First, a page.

Gina Prince-Bythewood On The 'Soul-Crushing' Reality Of 'Shots Fired,' 3 Years Later

May 27 2020

As part of Shadow And Act's latest Locked Down With ___ live Q&A on Facebook, Love & Basketball and The Old Guard director Gina Prince-Bythewood talked about how discouraging it is to see Black people still be treated inhumanely, even after the death of Trayvon Martin. In fact, the tragedy of Martin's death led to Prince-Bythewood to create the FOX miniseries Shots Fired.

It was really about Trayvon and the effect that his murder had on my boys and our family and really wanting to speak to that and that lack of humanity that [George] Zimmerman showed Trayvon. How do we address this? The level of racism in this country goes so deep--how do we fix it? How do we change it?" she said. "So for us, we always believed that art can change the world and we wanted to go in and do something to save our boys. That was just trying to put a face to what is happening so people who don't deal with it every day like we do can understand what we go through."

The fact that it's still happening is soul-crushing, but we feel we've gotta keep putting work out there like that that we hope can reach somebody and change somebody," she said.


READ MORE: Gina Prince-Bythewood Talks Initial 'R' Rating For 'Love & Basketball' And The Slap Scene


Another project she hopes will uplift audiences, An Untamed State, based on the 2014 novel by Roxane Gay, which had prior Prince-Bythwood collaborator Gugu Mbatha-Raw attached in 2016. Prince-Bythewood talked about where the project is now.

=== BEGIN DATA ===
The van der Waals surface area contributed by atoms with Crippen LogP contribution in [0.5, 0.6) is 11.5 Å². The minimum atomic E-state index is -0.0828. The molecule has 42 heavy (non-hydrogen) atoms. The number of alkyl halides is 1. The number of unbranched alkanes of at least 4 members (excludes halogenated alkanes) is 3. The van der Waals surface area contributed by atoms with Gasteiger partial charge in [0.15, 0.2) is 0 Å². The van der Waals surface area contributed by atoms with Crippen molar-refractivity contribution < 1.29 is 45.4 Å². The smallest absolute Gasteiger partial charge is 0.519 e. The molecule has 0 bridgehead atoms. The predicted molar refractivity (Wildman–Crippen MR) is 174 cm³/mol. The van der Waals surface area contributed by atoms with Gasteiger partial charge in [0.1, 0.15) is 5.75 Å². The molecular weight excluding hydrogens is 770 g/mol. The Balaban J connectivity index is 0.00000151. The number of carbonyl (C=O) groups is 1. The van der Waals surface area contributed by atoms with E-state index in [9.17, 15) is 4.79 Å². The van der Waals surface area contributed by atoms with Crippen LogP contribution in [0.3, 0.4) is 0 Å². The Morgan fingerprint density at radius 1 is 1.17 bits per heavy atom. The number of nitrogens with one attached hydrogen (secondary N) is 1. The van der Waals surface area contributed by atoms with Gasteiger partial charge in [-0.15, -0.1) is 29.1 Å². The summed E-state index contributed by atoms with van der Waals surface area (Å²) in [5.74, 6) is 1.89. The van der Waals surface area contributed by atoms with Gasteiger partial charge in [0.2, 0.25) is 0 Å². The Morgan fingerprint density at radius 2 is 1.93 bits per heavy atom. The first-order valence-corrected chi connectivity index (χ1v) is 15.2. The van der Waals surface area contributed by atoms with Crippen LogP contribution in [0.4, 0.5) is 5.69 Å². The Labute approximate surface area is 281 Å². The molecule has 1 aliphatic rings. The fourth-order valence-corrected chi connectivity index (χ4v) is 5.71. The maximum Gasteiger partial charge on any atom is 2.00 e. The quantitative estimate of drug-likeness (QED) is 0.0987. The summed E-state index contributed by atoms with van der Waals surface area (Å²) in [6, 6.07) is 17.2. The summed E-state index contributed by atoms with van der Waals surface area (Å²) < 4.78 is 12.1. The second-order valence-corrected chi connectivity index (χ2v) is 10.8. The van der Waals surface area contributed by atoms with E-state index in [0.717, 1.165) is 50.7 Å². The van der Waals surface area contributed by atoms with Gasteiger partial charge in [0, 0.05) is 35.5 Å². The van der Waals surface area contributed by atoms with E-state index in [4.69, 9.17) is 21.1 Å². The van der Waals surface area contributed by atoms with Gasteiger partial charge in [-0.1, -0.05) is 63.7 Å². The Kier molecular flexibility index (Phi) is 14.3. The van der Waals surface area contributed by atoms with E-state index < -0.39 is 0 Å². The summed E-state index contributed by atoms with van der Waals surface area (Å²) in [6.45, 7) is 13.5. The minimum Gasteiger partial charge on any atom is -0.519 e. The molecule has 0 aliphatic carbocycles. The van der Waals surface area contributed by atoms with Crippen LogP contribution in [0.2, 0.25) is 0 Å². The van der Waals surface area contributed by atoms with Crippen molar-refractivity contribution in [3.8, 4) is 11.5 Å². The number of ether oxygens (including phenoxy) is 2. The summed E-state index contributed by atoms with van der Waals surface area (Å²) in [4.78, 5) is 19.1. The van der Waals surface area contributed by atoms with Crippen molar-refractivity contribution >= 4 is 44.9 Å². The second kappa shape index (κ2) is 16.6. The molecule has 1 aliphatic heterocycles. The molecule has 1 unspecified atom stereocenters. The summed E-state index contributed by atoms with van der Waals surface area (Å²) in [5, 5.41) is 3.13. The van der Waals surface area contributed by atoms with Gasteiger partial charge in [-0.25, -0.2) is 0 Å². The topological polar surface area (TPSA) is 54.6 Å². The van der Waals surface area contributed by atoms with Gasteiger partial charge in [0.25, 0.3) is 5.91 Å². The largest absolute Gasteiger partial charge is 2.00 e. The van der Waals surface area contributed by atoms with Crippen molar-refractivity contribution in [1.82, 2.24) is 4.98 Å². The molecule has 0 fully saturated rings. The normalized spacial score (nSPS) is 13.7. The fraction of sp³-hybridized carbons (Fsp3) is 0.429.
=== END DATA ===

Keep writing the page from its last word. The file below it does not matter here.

"It's been tough," she said. "...We had it set up at Searchlight [Pictures] and Roxane and I co-wrote the script...but I think Searchlight got scared of it, which is unfortunate because they know what they were buying going in."

However, the discouragement isn't stopping Prince-Bythewood, who also talked about how she overcame no" early in her career when she was still in college at UCLA.

I applied to film school for my junior year [of UCLA]...and I got a rejection letter in the mail," she said. They did not accept me and it was soul-crushing. It was one of the worst nights of my life because I felt like my dream was just crushed, I didn't know what to do."

She appealed the decision to her counselor, but, she said, "He just said, 'No, you can't do that, we don't allow that. You didn't get in, sorry.' No smile, he was just like, 'No, you can't do that.'"

So I ended up writing a letter to the head of the film school, a woman named Ruth Schwartz...and it was just an impassioned letter telling why I felt they made a mistake. Two days later, I got a call from Ruth Schwartz, who said, 'I got your letter, and you're in the film school,'" she said. "That changed the whole trajectory of my life and it absolutely set the tone for my career, overcoming 'No,' because that's what this industry is. It's so easy for people to say no to your vision, to turn down your script, to say no to any opportunities and to give you a chance, so how do you overcome that? Having the knowledge I that overcame no so early and didn't take no for an answer and fought against that no and ended up getting into film school...was everything and I applied that to [my career]."

The Old Guard, Prince-Bythewood's upcoming Netflix action film, will land on the streaming service in July. The feature stars Charlize Theron and Kiki Layne.

READ MORE:

'The Old Guard' Trailer: Charlize Theron, Kiki Layne Star In Gina Prince-Bythewood's Netflix Action Pic

'The Old Guard': First Look At Kiki Layne, Charlize Theron In Gina Prince-Bythewood's Netflix Action Pic

 

Photo: Fox

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